Shimizu was drawn to the Open Knowledge Network project because it involves one of his research and teaching interests — knowledge graphs. A knowledge graph represents a network of real-world objects, events, situations or concepts and illustrates the relationships between them.

“Knowledge graphs are a way to connect all of that together in a way that’s human meaningful,” Shimizu said.

Shimizu’s doctoral dissertation, which he completed at Kansas State, focused on designing an effective and easily teachable way of creating knowledge graphs.

“We were able to come up with a core methodology and some tools to support it, and that showed that our approach was superior to other approaches out there,” he said.

After receiving his Ph.D. in computer science, he remained at Kansas State as a postdoctoral researcher working on a project called KnowhereGraph. A predecessor to the Open Knowledge Network, KnowhereGraph is believed to be the largest geospatial knowledge graph in the world and is designed to help solve many critical problems that rely on geospatial data.

He also participated in the Innovation Sprint conducted by the National Science Foundation and the White House Office of Science and Technology Policy in 2022 that helped draw the roadmap for the Prototype Open Knowledge Network.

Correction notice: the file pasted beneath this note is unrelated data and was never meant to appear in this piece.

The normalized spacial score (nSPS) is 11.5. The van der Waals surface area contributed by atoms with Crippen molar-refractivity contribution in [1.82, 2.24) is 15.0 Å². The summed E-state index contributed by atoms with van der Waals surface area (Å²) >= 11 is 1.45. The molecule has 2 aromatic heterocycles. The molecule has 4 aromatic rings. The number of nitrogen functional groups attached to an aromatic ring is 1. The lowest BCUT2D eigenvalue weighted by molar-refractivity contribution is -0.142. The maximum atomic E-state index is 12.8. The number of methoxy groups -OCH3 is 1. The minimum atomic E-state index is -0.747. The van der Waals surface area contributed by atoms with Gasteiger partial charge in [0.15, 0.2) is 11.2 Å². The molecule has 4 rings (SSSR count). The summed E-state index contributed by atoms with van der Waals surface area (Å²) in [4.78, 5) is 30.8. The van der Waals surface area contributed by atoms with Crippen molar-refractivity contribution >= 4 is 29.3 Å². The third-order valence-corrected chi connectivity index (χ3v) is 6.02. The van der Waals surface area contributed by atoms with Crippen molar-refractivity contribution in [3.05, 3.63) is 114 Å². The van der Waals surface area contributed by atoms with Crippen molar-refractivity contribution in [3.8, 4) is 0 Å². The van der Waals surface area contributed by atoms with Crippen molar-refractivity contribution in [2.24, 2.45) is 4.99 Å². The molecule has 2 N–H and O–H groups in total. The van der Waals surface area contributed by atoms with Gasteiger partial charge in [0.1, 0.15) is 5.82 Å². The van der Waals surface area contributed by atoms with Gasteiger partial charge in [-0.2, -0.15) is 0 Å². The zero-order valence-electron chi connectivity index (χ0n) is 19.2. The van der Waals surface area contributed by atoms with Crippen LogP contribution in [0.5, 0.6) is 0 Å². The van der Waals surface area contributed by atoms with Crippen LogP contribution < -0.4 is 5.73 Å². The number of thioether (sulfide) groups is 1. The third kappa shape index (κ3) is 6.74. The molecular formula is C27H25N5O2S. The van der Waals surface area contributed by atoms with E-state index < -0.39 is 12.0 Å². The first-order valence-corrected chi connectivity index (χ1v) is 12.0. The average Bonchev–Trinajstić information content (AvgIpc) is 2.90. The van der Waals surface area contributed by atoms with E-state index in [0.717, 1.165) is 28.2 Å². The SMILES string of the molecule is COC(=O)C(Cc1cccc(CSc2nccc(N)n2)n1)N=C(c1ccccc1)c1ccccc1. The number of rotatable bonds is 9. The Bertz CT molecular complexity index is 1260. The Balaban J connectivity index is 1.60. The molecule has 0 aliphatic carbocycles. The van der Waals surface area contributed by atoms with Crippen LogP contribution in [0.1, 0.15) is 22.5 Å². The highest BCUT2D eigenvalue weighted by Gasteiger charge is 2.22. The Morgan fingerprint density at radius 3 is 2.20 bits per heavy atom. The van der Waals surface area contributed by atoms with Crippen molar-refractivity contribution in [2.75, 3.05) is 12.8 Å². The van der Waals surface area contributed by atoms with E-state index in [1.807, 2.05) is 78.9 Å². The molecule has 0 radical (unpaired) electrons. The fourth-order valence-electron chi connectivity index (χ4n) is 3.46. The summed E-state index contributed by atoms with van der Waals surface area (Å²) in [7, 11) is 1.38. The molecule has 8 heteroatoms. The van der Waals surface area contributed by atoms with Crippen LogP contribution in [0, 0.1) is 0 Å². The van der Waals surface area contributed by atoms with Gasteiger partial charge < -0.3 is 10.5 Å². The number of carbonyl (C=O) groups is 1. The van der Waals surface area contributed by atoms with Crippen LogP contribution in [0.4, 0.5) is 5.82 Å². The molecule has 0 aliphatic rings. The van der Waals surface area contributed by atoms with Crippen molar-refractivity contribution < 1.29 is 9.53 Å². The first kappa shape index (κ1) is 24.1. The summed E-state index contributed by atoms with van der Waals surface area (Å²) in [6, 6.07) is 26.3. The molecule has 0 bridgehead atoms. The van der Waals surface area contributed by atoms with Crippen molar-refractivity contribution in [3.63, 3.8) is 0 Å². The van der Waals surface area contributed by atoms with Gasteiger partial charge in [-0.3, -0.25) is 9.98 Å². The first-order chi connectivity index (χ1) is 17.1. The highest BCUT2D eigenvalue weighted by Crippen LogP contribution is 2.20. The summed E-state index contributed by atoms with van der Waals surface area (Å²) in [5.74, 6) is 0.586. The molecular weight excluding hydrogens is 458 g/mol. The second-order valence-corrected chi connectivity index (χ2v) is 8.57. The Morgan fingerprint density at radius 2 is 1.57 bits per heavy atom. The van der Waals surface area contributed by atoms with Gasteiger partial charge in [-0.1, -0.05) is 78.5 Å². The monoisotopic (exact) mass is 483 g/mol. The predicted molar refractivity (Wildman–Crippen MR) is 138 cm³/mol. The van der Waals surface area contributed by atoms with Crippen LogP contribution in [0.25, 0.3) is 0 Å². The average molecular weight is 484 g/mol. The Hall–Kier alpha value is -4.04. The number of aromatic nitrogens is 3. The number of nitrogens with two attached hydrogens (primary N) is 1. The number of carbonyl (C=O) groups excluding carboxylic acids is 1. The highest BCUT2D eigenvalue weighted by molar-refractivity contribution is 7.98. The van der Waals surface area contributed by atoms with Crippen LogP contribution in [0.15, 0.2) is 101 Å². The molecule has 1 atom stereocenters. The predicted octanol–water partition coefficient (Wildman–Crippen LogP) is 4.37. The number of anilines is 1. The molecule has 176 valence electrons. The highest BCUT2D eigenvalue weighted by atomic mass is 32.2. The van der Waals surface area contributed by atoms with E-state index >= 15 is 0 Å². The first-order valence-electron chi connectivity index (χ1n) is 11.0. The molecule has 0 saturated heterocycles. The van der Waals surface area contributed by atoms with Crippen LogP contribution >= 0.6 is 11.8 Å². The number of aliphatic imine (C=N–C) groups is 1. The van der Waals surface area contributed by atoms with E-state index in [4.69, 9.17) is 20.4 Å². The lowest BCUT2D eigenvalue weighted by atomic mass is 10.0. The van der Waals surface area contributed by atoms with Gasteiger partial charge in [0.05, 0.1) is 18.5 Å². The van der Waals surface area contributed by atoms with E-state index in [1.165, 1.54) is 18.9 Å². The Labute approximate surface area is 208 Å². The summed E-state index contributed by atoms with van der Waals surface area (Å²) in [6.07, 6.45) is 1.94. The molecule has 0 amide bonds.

Shimizu considers himself a generalist interested in a variety of topics, and knowledge graphs are a way of enabling that.

“By doing knowledge engineering with knowledge graphs,” he said, “I can interact with every other field of science because everybody has a data problem, everybody needs to manage their data to understand what sort of data they have, and that’s what I help with.”

When Shimizu joined the faculty in the Wright State College of Engineering and Computer Science in 2022, it was a homecoming for him.

He received his bachelor’s degree and master’s degree in computer science from Wright State. As a graduate student at Wright State, he served as a fellow in what was previously known as the Dayton Area Graduate Studies Institute.